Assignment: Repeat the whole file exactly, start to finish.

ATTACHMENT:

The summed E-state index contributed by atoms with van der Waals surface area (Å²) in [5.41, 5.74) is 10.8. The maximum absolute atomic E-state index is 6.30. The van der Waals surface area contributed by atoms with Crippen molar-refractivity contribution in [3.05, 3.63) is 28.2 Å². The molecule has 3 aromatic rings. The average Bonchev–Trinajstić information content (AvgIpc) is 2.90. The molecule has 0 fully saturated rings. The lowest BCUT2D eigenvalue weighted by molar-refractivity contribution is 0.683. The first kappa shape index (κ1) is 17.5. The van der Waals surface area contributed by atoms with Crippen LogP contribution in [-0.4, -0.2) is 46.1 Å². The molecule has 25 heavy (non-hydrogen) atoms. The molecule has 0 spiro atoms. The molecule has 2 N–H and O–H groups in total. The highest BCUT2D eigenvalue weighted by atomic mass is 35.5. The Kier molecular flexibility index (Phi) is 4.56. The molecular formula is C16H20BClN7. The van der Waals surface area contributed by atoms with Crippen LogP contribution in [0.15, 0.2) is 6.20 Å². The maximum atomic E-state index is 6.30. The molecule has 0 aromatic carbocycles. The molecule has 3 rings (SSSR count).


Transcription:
The summed E-state index contributed by atoms with van der Waals surface area (Å²) in [5.41, 5.74) is 10.8. The maximum absolute atomic E-state index is 6.30. The van der Waals surface area contributed by atoms with Crippen molar-refractivity contribution in [3.05, 3.63) is 28.2 Å². The molecule has 3 aromatic rings. The average Bonchev–Trinajstić information content (AvgIpc) is 2.90. The molecule has 0 fully saturated rings. The lowest BCUT2D eigenvalue weighted by molar-refractivity contribution is 0.683. The first kappa shape index (κ1) is 17.5. The van der Waals surface area contributed by atoms with Crippen LogP contribution in [-0.4, -0.2) is 46.1 Å². The molecule has 25 heavy (non-hydrogen) atoms. The molecule has 0 spiro atoms. The molecule has 2 N–H and O–H groups in total. The highest BCUT2D eigenvalue weighted by atomic mass is 35.5. The Kier molecular flexibility index (Phi) is 4.56. The molecular formula is C16H20BClN7. The van der Waals surface area contributed by atoms with Crippen LogP contribution in [0.15, 0.2) is 6.20 Å². The maximum atomic E-state index is 6.30. The molecule has 0 aromatic carbocycles. The molecule has 3 rings (SSSR count).